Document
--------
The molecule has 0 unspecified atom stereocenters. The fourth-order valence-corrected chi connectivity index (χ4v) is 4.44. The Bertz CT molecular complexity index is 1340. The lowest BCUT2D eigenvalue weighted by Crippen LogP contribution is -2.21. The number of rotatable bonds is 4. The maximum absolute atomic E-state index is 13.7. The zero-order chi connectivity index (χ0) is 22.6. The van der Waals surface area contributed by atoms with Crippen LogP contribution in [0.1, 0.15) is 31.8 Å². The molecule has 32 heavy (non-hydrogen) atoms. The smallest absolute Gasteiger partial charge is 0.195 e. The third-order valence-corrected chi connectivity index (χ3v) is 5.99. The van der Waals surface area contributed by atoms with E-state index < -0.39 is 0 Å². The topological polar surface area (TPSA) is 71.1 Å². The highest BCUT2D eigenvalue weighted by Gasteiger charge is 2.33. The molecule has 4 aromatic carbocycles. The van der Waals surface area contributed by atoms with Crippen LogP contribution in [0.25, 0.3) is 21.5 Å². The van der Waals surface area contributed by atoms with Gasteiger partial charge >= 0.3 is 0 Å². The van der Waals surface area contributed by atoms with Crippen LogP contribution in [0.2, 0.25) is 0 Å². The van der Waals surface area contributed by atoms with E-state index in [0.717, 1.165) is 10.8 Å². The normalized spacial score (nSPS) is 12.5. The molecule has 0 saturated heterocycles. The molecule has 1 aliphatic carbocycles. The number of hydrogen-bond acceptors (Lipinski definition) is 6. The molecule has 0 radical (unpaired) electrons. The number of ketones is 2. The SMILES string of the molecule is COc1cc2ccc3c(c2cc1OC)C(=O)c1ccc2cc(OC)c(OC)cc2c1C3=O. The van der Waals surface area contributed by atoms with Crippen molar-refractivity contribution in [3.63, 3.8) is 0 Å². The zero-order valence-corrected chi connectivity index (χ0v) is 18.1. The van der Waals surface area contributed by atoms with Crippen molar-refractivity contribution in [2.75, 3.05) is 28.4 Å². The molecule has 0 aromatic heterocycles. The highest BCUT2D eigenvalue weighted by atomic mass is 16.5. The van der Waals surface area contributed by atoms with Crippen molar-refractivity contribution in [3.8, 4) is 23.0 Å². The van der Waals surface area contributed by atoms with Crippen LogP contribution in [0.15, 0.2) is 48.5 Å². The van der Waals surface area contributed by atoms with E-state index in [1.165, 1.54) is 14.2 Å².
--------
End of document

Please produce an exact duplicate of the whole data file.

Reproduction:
The molecule has 0 unspecified atom stereocenters. The fourth-order valence-corrected chi connectivity index (χ4v) is 4.44. The Bertz CT molecular complexity index is 1340. The lowest BCUT2D eigenvalue weighted by Crippen LogP contribution is -2.21. The number of rotatable bonds is 4. The maximum absolute atomic E-state index is 13.7. The zero-order chi connectivity index (χ0) is 22.6. The van der Waals surface area contributed by atoms with Crippen LogP contribution in [0.1, 0.15) is 31.8 Å². The molecule has 32 heavy (non-hydrogen) atoms. The smallest absolute Gasteiger partial charge is 0.195 e. The third-order valence-corrected chi connectivity index (χ3v) is 5.99. The van der Waals surface area contributed by atoms with E-state index < -0.39 is 0 Å². The topological polar surface area (TPSA) is 71.1 Å². The highest BCUT2D eigenvalue weighted by Gasteiger charge is 2.33. The molecule has 4 aromatic carbocycles. The van der Waals surface area contributed by atoms with Crippen LogP contribution in [0.25, 0.3) is 21.5 Å². The van der Waals surface area contributed by atoms with Gasteiger partial charge >= 0.3 is 0 Å². The van der Waals surface area contributed by atoms with Crippen LogP contribution in [0.2, 0.25) is 0 Å². The van der Waals surface area contributed by atoms with E-state index in [0.717, 1.165) is 10.8 Å². The normalized spacial score (nSPS) is 12.5. The molecule has 0 saturated heterocycles. The molecule has 1 aliphatic carbocycles. The number of hydrogen-bond acceptors (Lipinski definition) is 6. The molecule has 0 radical (unpaired) electrons. The number of ketones is 2. The SMILES string of the molecule is COc1cc2ccc3c(c2cc1OC)C(=O)c1ccc2cc(OC)c(OC)cc2c1C3=O. The van der Waals surface area contributed by atoms with Crippen molar-refractivity contribution in [3.63, 3.8) is 0 Å². The zero-order valence-corrected chi connectivity index (χ0v) is 18.1. The van der Waals surface area contributed by atoms with Crippen molar-refractivity contribution in [2.75, 3.05) is 28.4 Å². The molecule has 0 aromatic heterocycles. The highest BCUT2D eigenvalue weighted by atomic mass is 16.5. The van der Waals surface area contributed by atoms with Crippen molar-refractivity contribution in [3.8, 4) is 23.0 Å². The van der Waals surface area contributed by atoms with Crippen LogP contribution in [0.15, 0.2) is 48.5 Å². The van der Waals surface area contributed by atoms with E-state index in [1.165, 1.54) is 14.2 Å².